What Is a Curriculum and Why Is It Important?
Identifying Academic Elements of a Curriculum.
Identifying Experiential Elements of a Curriculum.
Identifying Needs for a Tutor or Outside Classes for a Curriculum.
Understanding the Relationship Between Learning Styles and Curricula Choices.
Using Unit Studies.
Developing a Curriculum.
Understanding and Obtaining the Teaching Materials Available to Your Homeschool.
Determining the Teaching Materials You Need.
Researching Available Materials.
Choosing and Obtaining Teaching Materials.
Learning About Your Teaching Materials.
Organizing and Preparing Teaching Materials for Your Homeschool.
8. Preparing a Classroom in Your Home.
Developing a Home Classroom.
Choosing a Location.
Creating a Layout.
Creating Learning Stations.
Creating a Teaching Station.
Building a Homeschool Library.
Adding a Computer and the Internet to Your Classroom.
Choosing a Computer.
Connecting Your Classroom to the Internet.
Stocking Your Computer with Software.
Adding Audio-Visual Equipment to Your Classroom.
Creating Storage and Archive Areas.
Creating and Maintaining “Active Storage”.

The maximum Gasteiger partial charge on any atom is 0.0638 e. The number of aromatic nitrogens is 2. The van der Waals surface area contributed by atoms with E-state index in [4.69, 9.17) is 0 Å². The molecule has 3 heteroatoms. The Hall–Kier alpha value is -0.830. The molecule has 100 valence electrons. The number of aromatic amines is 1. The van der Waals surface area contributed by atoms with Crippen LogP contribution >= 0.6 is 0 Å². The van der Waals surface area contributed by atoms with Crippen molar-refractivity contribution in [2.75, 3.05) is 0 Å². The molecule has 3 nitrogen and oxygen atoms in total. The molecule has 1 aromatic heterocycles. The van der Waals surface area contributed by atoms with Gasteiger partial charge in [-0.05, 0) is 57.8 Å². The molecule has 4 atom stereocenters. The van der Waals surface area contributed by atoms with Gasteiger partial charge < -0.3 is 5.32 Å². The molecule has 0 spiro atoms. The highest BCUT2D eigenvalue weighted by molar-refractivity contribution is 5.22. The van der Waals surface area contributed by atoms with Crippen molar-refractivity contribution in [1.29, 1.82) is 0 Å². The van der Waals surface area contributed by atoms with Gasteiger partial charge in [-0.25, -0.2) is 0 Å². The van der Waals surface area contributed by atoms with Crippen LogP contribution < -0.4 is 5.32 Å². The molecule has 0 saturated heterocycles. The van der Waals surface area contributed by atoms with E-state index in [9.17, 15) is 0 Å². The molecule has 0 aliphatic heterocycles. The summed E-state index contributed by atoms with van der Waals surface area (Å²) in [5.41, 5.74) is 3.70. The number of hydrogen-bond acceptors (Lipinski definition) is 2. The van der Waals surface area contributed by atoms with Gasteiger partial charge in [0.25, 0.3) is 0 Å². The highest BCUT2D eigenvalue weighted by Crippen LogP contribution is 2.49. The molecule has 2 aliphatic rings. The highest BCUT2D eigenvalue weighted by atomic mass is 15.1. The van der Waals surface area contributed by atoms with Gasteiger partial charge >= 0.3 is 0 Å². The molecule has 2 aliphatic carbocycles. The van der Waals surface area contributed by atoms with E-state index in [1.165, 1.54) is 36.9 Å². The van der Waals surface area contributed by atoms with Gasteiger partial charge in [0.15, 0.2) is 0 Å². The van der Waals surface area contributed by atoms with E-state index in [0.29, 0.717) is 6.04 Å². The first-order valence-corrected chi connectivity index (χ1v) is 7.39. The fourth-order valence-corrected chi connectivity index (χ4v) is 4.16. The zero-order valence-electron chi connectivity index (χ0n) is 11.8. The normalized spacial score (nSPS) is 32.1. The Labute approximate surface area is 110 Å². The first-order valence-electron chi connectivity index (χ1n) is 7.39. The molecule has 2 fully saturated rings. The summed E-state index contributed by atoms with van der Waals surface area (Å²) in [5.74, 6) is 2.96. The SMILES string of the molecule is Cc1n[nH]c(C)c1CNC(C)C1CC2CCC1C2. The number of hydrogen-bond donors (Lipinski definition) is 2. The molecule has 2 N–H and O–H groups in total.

Creating and Maintaining “Archival” Storage.
9. Creating Lesson Plans and Schedules.
What Are Lesson Plans and Why Are They Important?
Defining Your School Year.
Planning Your School Year.
Creating and Maintaining a Homeschool Calendar and Schedule.
Creating Lesson Plans.
Creating a Lesson Plan: A Simple Example.
Creating a Lesson Plan: A More Complex Example.
Putting Together All the Lesson Plans for a Student.
Updating Lesson Plans.
10. Transitioning a Child from Public or Private School to Homeschool.
Understanding the Reasons for Transitioning from “Regular” School to Homeschool.
Withdrawing a Child from Public School.
Withdrawing a Child from Private School.
Helping a Student Make the Change from Public or Private School to Homeschool.
Dealing with Social Anxiety.
Dealing with Increased Flexibility or Lack of Structure (Depending on One’s Point of View).
Dealing with the Need for Separation from You.